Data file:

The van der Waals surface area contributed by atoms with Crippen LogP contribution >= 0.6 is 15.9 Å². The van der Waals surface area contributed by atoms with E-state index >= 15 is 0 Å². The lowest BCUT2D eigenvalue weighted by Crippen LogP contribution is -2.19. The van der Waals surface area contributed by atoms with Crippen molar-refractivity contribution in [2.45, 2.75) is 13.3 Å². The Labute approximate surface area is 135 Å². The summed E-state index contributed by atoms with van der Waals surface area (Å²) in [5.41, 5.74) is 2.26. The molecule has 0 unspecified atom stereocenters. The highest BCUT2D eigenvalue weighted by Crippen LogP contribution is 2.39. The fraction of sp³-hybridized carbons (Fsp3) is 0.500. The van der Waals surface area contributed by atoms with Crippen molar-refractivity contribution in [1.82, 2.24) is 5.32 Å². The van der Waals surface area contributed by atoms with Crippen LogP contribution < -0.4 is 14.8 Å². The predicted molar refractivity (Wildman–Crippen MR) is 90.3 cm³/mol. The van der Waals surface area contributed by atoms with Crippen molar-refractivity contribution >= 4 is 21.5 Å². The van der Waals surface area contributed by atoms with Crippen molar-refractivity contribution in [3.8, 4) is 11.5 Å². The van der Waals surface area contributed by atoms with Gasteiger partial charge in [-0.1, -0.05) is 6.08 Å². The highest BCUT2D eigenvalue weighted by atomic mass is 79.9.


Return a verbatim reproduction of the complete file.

The van der Waals surface area contributed by atoms with Crippen LogP contribution >= 0.6 is 15.9 Å². The van der Waals surface area contributed by atoms with E-state index >= 15 is 0 Å². The lowest BCUT2D eigenvalue weighted by Crippen LogP contribution is -2.19. The van der Waals surface area contributed by atoms with Crippen molar-refractivity contribution in [2.45, 2.75) is 13.3 Å². The Labute approximate surface area is 135 Å². The summed E-state index contributed by atoms with van der Waals surface area (Å²) in [5.41, 5.74) is 2.26. The molecule has 0 unspecified atom stereocenters. The highest BCUT2D eigenvalue weighted by Crippen LogP contribution is 2.39. The fraction of sp³-hybridized carbons (Fsp3) is 0.500. The van der Waals surface area contributed by atoms with Crippen molar-refractivity contribution in [1.82, 2.24) is 5.32 Å². The van der Waals surface area contributed by atoms with Crippen LogP contribution < -0.4 is 14.8 Å². The predicted molar refractivity (Wildman–Crippen MR) is 90.3 cm³/mol. The van der Waals surface area contributed by atoms with Crippen molar-refractivity contribution >= 4 is 21.5 Å². The van der Waals surface area contributed by atoms with Crippen molar-refractivity contribution in [3.8, 4) is 11.5 Å². The van der Waals surface area contributed by atoms with Gasteiger partial charge in [-0.1, -0.05) is 6.08 Å². The highest BCUT2D eigenvalue weighted by atomic mass is 79.9.